Another competitor is Spectrum Pharmaceuticals (SPPI). Smaller than the other companies mentioned in this article, Spectrum has a market size of around $609 million. However, it makes up for this in its marketability and pipeline. Spectrum has two drugs, Zevalin and Fusilev, already on the market, and 12 drugs in the pipeline. Of these, three are in Phase III trails, with one awaiting NDA approval. The two commercial drugs already available from Spectrum are cancer treatments, Zevalin target towards lymphoma and Fusilev aimed at colorectal cancer. According to reports, the demand for Fusilev is high, leading to an increase in stock price and an decrease in availabity. Because of this, Spectrum is allegedly expanding its manufacturing capacity. With this development, it has risen to a level that investors should keep an eye on the company. With its wide product base and ambitious pipeline, Spectrum is set to become a potential gold mine.
On the opposite end of the size spectrum, Alexion (ALXN) surpasses QuestCor and Jazz Pharmaceuticals by a huge margin. Alexion has a market size of around $17 billion, and is increasing. According to reports, the stock, currently trading at around $92 per share, will continue to rise. For the producer of Soliris, a treatment for atypical hemolytic uremic syndrome, this can only be a good thing. The same applies to investors. As one of the larger biotechnology companies, Alexion has to fall a long way before it loses potential, and is therefore a safe investment. Investors should take hold of this opportunity while they still can; the pay off potential is extraordinary.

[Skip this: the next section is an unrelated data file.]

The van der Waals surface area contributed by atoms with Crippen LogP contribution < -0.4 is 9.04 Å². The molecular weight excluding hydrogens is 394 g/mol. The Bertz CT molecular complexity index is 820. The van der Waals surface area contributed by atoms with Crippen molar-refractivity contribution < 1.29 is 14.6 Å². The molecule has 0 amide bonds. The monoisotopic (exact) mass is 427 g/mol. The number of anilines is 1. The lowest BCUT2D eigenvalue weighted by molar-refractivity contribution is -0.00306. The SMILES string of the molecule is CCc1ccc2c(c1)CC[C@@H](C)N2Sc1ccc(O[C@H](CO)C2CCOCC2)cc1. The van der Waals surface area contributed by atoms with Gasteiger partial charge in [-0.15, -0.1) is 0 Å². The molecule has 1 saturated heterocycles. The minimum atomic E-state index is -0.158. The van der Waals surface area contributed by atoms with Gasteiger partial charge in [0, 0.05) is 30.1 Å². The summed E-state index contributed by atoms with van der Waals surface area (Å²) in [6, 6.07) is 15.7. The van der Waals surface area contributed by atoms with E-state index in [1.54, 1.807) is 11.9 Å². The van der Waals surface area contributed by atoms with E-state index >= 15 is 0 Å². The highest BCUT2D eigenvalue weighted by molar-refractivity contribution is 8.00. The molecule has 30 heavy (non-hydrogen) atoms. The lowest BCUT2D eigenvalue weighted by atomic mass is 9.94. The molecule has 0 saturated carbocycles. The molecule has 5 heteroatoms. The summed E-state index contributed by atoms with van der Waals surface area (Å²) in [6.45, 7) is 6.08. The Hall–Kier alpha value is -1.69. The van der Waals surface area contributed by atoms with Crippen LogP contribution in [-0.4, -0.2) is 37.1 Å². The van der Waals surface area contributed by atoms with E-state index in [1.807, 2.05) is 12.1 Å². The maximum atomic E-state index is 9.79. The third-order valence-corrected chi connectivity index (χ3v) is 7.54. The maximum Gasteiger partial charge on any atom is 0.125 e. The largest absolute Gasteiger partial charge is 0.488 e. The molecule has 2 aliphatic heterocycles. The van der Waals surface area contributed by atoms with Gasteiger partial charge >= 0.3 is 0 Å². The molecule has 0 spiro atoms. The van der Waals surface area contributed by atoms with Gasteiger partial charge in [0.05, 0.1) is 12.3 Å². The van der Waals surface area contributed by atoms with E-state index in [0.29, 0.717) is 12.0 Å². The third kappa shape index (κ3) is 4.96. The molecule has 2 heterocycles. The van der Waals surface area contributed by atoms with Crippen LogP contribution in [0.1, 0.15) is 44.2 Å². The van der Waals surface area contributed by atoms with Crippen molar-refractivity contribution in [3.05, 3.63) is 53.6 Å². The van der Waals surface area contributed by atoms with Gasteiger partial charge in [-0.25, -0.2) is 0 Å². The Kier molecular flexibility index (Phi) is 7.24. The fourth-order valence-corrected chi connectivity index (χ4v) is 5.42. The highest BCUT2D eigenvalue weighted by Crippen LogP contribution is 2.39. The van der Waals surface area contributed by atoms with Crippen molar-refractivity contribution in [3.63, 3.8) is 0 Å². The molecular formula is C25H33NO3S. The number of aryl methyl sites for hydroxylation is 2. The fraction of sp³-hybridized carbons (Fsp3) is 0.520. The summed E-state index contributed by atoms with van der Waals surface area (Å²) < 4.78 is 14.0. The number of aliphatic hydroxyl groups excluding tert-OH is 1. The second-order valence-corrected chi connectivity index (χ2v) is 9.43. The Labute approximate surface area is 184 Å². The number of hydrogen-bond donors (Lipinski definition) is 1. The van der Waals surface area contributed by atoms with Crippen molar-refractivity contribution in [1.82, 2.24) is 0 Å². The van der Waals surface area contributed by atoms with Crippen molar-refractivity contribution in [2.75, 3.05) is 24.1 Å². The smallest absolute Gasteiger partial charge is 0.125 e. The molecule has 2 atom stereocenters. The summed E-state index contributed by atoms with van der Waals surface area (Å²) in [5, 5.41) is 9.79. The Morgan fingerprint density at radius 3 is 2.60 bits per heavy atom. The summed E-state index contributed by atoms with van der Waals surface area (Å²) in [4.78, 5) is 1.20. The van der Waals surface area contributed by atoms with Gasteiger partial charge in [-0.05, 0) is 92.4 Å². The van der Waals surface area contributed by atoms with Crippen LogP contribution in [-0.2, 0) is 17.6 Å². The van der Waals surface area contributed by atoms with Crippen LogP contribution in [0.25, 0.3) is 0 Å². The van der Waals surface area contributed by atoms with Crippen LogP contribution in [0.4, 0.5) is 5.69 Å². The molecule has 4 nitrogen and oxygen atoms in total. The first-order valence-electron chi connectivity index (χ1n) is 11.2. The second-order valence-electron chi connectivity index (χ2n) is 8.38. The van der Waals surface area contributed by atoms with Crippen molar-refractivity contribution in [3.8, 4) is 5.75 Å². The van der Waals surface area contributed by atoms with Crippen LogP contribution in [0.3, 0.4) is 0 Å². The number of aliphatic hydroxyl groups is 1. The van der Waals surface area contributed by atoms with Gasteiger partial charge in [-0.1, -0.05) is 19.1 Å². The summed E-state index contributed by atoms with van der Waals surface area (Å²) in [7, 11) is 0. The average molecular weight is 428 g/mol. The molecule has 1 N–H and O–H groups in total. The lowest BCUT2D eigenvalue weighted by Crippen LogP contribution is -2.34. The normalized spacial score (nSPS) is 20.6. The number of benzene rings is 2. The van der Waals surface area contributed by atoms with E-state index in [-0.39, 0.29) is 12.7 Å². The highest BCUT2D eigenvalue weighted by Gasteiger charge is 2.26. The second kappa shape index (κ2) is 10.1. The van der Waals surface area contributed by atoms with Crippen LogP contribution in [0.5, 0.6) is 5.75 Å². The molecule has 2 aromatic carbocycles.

The last competitor I will recommend looking at is Vivus (VVUS). This biotechnology company has a market size of around $2 billion, and is the producer of Qnexa, a revolutionary obesity drug. A Seeking Alpha contributor recommends Vivus as one biotech company to keep an eye on because of this drug. With the growing obesity epidemic, the stock price is sure to rise as the demand for treatment increases. Not only that, but with the approach of summer, the need for a beach body will send buyers looking for a way to lose weight, and fast. It's likely that Qnexa will be considered for that. Therefore, investors should buy in now, while the stock price is relatively low.
QuestCor approaches the market with a unique strategy not commonly seen due to the risks involved. However, it has been around long enough to know how to handle various situations, and will likely benefit from this. So even though the new strategy divides analysts into two different camps, I feel as if Questcor is a smart investment despite the risk. I advise investors to make their own decisions, but take what I have said into account. It is risky, but leaves the potential for great dividends.